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Medical ethics and law: a practical guide to the assessment of the core content of learning
  1. Val Wass
  1. Correspondence to Prof Val Wass, School of Medicine, Keele University, Keele ST5 5BG, UK; v.j.wass{at}

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‘What is important is to keep learning, to enjoy challenge, and to tolerate ambiguity. In the end there are no certain answers.’1

Martina Horner Radcliffe College, Cambridge Massachusetts

Assessing students’ learning on medical ethics to fully understand how they interpret, react and behave when faced with the uncertain, often ambiguous, challenges of real clinical encounters remains an educational conundrum. The authors of this guide are to be congratulated on their comprehensive summary of current practice. They provide an excellent platform from which to reflect and think forward. Are our assessment practices fit for purpose? Do they effectively relay the appropriate and necessary educational messages to our future doctors? I believe, although the range of assessment tools we have to date are welcome, there are pitfalls that remain unresolved.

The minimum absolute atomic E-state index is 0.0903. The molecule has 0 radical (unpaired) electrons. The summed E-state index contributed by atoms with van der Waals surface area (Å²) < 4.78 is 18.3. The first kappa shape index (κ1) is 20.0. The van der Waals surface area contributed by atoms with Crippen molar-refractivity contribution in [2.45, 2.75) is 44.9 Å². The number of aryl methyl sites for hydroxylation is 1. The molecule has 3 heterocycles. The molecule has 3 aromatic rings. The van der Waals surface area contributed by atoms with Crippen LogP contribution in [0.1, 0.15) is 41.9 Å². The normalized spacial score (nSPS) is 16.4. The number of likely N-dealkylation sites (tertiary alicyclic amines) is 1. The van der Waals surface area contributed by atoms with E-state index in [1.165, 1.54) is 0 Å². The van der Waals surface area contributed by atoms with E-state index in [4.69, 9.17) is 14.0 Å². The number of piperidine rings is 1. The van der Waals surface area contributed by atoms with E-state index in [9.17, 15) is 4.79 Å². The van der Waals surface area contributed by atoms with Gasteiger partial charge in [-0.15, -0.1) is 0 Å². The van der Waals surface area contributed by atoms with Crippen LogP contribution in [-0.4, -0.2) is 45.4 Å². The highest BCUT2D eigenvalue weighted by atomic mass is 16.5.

A strong foundation knowledge of ethical principles and law is important. A robust moral framework is essential. The Guide confirms that we have the tools to assess students’ learning at the ‘knows how’ and ‘shows how’ level of Miller's pyramid.2 The context in which this knowledge is integrated into actual ethical practice, that is, ‘the does’, still presents many challenges perhaps more pertinent to ethics and professionalism than to other curriculum themes. We should acknowledge that, for a future clinician, we assess at a level distant from the ideal educational endpoint for graduation. Pelligrino3 highlights that, in the clinical encounter, there is ‘a peculiar constellation of urgency, intimacy, unavoidability, unpredictability, and extraordinary vulnerability’. The recent Francis report4 emphasises this ‘vulnerability’ only too well. Assessing students on how they ‘should’ apply ethical frameworks to clinical scenarios cannot validly address the realities of medical practice. We know that transition into the Foundation years remains difficult as students meet the clinical intensity of the workplace.5 Herein lies a genuine danger. We ‘train’ students for a theoretical ‘medical school world’ that students interpret as ‘what they should do’; a view reinforced by our assessments. They then divorce this from the reality of the clinical world and ‘what they would do’: a divide we are increasingly aware of.6